You can also be assigned a "dynamic" IP. This means that the ISP looks through its pool of available IPs that aren't in use, assigns you one for the duration of your session, and then ends the lease when your connection to the ISP closes (for example, if you lose power). When you reconnect, your ISP assigns you a new IP all over again.

Want to learn more?

IPv6 is being gradually rolled out to replace IPv4 – and solve the scarcity issue. This spiritual successor has its differences, however, which you can check out in our guide to IPv4 vs. IPv6.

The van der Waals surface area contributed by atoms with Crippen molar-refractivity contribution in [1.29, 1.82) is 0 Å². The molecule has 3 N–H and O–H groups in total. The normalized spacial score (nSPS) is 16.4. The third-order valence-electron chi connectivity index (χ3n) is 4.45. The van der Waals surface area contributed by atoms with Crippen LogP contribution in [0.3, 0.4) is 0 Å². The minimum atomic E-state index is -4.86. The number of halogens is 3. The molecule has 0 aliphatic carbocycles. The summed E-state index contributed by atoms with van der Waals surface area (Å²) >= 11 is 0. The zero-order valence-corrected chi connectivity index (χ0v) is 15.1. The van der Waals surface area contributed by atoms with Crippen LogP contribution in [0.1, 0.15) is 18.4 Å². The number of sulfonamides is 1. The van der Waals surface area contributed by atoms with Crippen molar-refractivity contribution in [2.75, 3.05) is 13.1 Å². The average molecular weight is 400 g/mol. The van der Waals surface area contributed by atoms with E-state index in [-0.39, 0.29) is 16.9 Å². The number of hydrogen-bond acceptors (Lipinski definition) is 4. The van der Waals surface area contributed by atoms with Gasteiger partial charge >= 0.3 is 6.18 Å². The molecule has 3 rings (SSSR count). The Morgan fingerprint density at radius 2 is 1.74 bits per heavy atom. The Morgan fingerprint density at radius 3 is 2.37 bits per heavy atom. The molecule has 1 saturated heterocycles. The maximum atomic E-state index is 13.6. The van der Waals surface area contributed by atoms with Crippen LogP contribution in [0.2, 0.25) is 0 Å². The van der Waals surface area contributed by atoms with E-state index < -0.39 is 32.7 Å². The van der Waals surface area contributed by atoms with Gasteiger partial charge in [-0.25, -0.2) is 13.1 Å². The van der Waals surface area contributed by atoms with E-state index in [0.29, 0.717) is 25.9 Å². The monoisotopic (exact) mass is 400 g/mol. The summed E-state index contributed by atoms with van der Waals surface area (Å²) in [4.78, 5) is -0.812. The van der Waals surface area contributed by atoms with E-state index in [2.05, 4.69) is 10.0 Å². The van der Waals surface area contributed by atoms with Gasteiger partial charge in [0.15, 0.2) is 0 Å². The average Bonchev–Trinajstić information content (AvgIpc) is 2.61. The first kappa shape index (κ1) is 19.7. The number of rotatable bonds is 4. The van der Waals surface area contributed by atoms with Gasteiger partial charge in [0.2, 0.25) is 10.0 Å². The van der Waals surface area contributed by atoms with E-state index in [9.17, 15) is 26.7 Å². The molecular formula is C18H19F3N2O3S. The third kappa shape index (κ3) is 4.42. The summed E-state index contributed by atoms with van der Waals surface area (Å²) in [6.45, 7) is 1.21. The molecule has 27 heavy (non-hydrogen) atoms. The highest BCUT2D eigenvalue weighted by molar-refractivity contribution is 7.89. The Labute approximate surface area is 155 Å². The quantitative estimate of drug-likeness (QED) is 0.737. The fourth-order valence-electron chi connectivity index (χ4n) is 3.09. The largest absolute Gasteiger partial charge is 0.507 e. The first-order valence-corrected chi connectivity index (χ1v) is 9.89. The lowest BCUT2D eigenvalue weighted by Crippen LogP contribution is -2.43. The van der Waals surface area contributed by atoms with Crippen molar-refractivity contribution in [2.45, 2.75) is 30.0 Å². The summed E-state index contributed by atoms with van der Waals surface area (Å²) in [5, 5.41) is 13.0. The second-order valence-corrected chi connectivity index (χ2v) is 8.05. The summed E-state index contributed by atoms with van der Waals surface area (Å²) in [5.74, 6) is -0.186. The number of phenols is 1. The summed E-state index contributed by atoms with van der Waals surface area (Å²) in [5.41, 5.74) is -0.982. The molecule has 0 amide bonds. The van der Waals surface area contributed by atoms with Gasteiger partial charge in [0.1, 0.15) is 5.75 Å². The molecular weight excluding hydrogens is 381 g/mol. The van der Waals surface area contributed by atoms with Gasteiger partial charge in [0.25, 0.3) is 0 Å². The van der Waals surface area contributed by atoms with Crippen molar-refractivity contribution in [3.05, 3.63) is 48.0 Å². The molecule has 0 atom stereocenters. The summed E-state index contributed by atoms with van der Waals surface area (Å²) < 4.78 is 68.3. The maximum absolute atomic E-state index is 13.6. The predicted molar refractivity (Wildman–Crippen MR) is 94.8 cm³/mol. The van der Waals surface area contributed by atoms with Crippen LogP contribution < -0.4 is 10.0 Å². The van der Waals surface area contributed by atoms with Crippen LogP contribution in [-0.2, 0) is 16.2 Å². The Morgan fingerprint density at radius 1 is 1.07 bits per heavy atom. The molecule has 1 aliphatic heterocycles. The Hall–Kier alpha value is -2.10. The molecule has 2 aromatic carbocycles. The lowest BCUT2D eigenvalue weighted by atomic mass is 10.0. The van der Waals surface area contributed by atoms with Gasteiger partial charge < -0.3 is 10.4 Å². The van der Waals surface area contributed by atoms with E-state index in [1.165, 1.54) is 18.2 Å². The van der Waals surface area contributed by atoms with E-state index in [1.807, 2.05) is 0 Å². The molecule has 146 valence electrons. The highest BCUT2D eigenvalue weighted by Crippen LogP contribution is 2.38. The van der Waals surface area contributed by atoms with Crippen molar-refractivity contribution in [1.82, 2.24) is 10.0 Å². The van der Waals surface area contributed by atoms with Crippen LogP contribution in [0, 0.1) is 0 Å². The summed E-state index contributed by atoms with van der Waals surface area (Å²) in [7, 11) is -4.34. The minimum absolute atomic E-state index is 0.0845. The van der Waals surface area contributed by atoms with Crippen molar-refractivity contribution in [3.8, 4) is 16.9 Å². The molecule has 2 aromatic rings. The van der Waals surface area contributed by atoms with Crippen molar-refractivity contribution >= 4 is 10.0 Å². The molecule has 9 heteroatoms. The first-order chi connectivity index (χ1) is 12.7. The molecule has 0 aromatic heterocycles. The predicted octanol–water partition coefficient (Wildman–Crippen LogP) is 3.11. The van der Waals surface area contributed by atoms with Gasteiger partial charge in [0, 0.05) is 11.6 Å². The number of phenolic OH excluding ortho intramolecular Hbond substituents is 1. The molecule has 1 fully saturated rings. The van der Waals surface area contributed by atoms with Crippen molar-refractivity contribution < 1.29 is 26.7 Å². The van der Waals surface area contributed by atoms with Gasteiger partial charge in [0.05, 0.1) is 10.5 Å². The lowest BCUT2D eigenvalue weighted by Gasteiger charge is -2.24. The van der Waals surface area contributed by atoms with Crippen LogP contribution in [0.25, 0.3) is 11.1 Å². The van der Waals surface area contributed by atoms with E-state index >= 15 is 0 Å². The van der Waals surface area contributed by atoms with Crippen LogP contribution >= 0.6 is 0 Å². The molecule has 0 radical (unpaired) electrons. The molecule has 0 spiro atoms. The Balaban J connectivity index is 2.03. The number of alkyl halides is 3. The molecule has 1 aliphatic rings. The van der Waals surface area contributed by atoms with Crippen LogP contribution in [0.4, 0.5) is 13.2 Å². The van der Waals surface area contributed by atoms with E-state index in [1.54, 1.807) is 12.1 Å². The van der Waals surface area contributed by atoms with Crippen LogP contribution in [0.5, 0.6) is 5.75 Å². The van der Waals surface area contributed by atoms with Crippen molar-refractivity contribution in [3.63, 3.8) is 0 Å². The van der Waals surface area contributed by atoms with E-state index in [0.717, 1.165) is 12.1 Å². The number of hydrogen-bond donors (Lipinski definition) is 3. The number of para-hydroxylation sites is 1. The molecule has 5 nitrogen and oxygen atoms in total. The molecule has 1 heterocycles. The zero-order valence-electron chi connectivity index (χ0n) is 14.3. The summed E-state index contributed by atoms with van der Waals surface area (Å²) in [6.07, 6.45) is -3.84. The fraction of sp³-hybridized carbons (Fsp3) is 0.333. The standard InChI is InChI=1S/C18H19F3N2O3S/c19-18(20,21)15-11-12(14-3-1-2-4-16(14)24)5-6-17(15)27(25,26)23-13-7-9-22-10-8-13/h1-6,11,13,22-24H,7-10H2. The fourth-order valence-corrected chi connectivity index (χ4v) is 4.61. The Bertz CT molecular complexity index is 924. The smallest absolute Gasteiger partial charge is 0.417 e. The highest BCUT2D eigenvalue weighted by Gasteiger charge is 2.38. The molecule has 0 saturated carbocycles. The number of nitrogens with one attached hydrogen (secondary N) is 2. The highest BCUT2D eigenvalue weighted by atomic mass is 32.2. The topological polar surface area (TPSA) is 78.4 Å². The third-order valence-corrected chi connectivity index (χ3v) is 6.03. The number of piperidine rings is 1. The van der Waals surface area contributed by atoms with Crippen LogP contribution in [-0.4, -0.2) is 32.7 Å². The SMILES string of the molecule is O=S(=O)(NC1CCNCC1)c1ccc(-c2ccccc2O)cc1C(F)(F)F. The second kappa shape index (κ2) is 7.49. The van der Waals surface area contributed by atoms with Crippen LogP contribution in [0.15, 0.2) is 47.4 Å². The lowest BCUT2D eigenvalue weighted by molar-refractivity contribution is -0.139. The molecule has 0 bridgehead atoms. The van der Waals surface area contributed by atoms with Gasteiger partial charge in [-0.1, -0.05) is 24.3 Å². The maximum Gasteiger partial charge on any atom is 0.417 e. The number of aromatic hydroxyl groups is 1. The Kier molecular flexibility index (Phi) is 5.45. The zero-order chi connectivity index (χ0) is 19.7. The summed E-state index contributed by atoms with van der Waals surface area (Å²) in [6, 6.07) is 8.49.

There are two key reasons your ISP might pick and choose which IP to dish out – although they're basically the same issue on different scales. First and foremost, there's a global pool of IPv4 addresses and it's running out quickly. When the internet was shiny and new, nobody ever thought there’d be one internet connection for every household, let alone several devices all with their own unique internet connections. As such, although there are roughly 3.6 billion IP addresses available using IPv4, it's just not enough to provide everyone (and every device) with a static IP.

This leads to reason two: IP addresses are leased on a per-provider basis, and they're getting more expensive as supply dries up. To keep costs down, ISPs maintain a pool of IP addresses that they assign at will, meaning they only use what they need instead of assigning one per customer.

How does a VPN use your IP?